When you see a 6' tall beautifully shaped tree at a garden center,
you can be sure that someone spent time in the early years at a
nursery training it! In the case of a young quart size tree,
that responsibility is yours for the next few years! There's
very little we can do to a tree so young it will fit in a quart pot
that will ultimately effect it's shape -- so it comes like a blank
artist's canvas for you to create the perfect shape.
By necessity, many of our trees need to be periodically pruned so
they can fit in our shipping boxes and live in a quart pot.
Some trees do not readily form a new central leader and those must
be shipped in an extra tall box. In such cases, the customer
will have to pay a $4.00 box charge for the often separate and much
taller tube box since we can't cut the tree back.
those trees that readily form a new central leader, we simply prune
them when necessary. To retrain a new central leader, simply
select the most upright branch and cut side branches away as shown
DON'T DO THIS TOO QUICKLY!
For the first few
years that you have the young headed back tree, don't do any
additional pruning, even if it appears shrubby with multiple stems.
Of course, if there is a dead or damaged branch, that should be cut
off. This will seem strange as in garden centers you never see a
tree at this stage -- that occurs in tree nurseries as the young
tree is growing the first few years. But, the very young, quart
size tree needs as many leaves as possible to feed the tree for
faster growth for the first few years.
As it grows for the
first few years, one or more branches will clearly take a more
Once the tree is
3-4 feet tall, you can start retraining the tree to a new central
leader. This is what you would generally see at a garden centers --
young trees having been pruned to a strong central leader.
The basic steps
1. Remove any
dead or damaged branches.
2. Select the
strongest and most nearly vertical branch for your central leader
and cut off any competing branches. A young 'headed back' tree,
there may be no completely vertical stem but it will become more so
with correct training and time. And what seems like a major
'crook/bend' in the trunk in a small tree will appear completely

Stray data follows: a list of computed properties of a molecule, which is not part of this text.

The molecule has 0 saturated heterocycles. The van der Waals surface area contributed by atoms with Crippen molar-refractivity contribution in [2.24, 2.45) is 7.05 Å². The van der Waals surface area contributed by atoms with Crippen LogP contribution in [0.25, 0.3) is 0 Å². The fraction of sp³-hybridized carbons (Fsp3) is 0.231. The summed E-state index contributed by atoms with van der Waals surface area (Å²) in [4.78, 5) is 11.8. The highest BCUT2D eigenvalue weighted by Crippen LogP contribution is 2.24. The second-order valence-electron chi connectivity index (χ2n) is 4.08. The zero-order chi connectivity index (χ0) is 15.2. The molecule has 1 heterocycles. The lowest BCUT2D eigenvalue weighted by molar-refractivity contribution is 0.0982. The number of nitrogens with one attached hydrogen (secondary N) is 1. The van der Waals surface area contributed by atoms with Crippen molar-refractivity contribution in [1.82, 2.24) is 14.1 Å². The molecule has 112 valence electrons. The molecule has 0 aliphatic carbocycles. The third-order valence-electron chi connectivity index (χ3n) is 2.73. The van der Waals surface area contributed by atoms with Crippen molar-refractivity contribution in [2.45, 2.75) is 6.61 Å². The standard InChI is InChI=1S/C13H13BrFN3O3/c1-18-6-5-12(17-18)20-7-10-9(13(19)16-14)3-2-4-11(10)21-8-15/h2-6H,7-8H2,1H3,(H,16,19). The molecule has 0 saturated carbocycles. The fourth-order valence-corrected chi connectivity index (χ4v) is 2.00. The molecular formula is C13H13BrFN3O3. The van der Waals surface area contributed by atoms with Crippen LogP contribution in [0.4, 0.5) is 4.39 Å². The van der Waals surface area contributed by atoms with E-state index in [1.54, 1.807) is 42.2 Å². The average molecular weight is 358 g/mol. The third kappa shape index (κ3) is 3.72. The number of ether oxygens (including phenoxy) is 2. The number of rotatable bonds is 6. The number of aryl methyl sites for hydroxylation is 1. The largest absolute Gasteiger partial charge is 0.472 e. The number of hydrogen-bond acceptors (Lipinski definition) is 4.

straight as the girth of the trunk increases.
In the photos left,
the tree is larger than 3-4 feet but still young, with 4 very
On the far left the
tree before pruning to a new central leader and on the right with
the competing leaders removed. Again, note, the new chosen central
leader is not 100% straight but if you could come back to this tree
in a couple of years, the normal increase in the girth/width of the
trunk will correct that.
Also side branches
that were rubbing, etc. are removed and the beginning of removing
other side branches has begun.
3. Regarding side
branches: Some arborists say don't remove the side branches until
they are 1" in diameter. Training trees is
actually an area where different folks have different opinions! You will continue to remove lower
branches until it
reaches the height you want branching to start
and then look for side branches that radiate equally around the
tree (see photo at right). This training takes many years.
To some, tree training is nearly an art form!
This is a VERY SIMPLIFIED version of how to create a new central
leader which is generally the customer's main concern and starting
to think about the tree's ultimate shape.
Anyone growing a small tree would do well to
spend some time reading and studying about tree pruning and shaping.
A tree is going to be with you a long time and take up a fair amount
of space in your landscape so laying the proper foundation for it's
shape is worth doing right.
If you have an hour and really think you'll do the training rather
than bringing in a professional, this is a YouTube Video that is the
most thorough we've found on the Internet from the University of
Training Young Trees for Structure and Form